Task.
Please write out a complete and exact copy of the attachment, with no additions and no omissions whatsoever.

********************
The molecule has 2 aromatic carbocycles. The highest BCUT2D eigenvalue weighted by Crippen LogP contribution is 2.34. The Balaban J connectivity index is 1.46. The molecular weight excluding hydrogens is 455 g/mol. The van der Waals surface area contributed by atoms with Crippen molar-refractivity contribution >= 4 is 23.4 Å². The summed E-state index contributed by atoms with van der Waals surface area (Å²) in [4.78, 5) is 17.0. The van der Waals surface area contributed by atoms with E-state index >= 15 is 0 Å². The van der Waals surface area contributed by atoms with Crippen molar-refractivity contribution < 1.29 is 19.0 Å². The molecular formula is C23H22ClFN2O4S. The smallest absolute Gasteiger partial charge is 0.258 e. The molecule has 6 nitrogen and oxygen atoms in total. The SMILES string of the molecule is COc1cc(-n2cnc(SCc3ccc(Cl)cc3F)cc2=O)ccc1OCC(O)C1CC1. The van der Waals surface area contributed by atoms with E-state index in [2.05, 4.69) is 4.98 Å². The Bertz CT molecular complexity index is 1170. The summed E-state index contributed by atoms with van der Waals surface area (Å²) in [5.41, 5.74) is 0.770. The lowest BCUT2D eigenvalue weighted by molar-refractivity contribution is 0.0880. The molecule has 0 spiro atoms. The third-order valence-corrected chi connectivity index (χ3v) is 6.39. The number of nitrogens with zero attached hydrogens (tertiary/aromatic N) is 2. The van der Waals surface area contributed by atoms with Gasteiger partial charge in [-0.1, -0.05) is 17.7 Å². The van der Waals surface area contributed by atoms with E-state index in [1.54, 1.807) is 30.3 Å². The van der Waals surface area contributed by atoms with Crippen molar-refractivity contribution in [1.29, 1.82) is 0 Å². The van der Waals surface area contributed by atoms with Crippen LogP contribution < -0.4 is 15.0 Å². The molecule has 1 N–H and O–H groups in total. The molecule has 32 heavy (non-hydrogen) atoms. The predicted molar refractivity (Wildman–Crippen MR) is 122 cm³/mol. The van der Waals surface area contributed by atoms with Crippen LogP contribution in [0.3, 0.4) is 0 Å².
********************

The molecule has 2 aromatic carbocycles. The highest BCUT2D eigenvalue weighted by Crippen LogP contribution is 2.34. The Balaban J connectivity index is 1.46. The molecular weight excluding hydrogens is 455 g/mol. The van der Waals surface area contributed by atoms with Crippen molar-refractivity contribution >= 4 is 23.4 Å². The summed E-state index contributed by atoms with van der Waals surface area (Å²) in [4.78, 5) is 17.0. The van der Waals surface area contributed by atoms with E-state index >= 15 is 0 Å². The van der Waals surface area contributed by atoms with Crippen molar-refractivity contribution < 1.29 is 19.0 Å². The molecular formula is C23H22ClFN2O4S. The smallest absolute Gasteiger partial charge is 0.258 e. The molecule has 6 nitrogen and oxygen atoms in total. The SMILES string of the molecule is COc1cc(-n2cnc(SCc3ccc(Cl)cc3F)cc2=O)ccc1OCC(O)C1CC1. The van der Waals surface area contributed by atoms with E-state index in [2.05, 4.69) is 4.98 Å². The Bertz CT molecular complexity index is 1170. The summed E-state index contributed by atoms with van der Waals surface area (Å²) in [5.41, 5.74) is 0.770. The lowest BCUT2D eigenvalue weighted by molar-refractivity contribution is 0.0880. The molecule has 0 spiro atoms. The third-order valence-corrected chi connectivity index (χ3v) is 6.39. The number of nitrogens with zero attached hydrogens (tertiary/aromatic N) is 2. The van der Waals surface area contributed by atoms with Gasteiger partial charge in [-0.1, -0.05) is 17.7 Å². The van der Waals surface area contributed by atoms with E-state index in [1.54, 1.807) is 30.3 Å². The van der Waals surface area contributed by atoms with Crippen molar-refractivity contribution in [1.29, 1.82) is 0 Å². The van der Waals surface area contributed by atoms with Crippen LogP contribution < -0.4 is 15.0 Å². The molecule has 1 N–H and O–H groups in total. The molecule has 32 heavy (non-hydrogen) atoms. The predicted molar refractivity (Wildman–Crippen MR) is 122 cm³/mol. The van der Waals surface area contributed by atoms with Crippen LogP contribution in [0.3, 0.4) is 0 Å².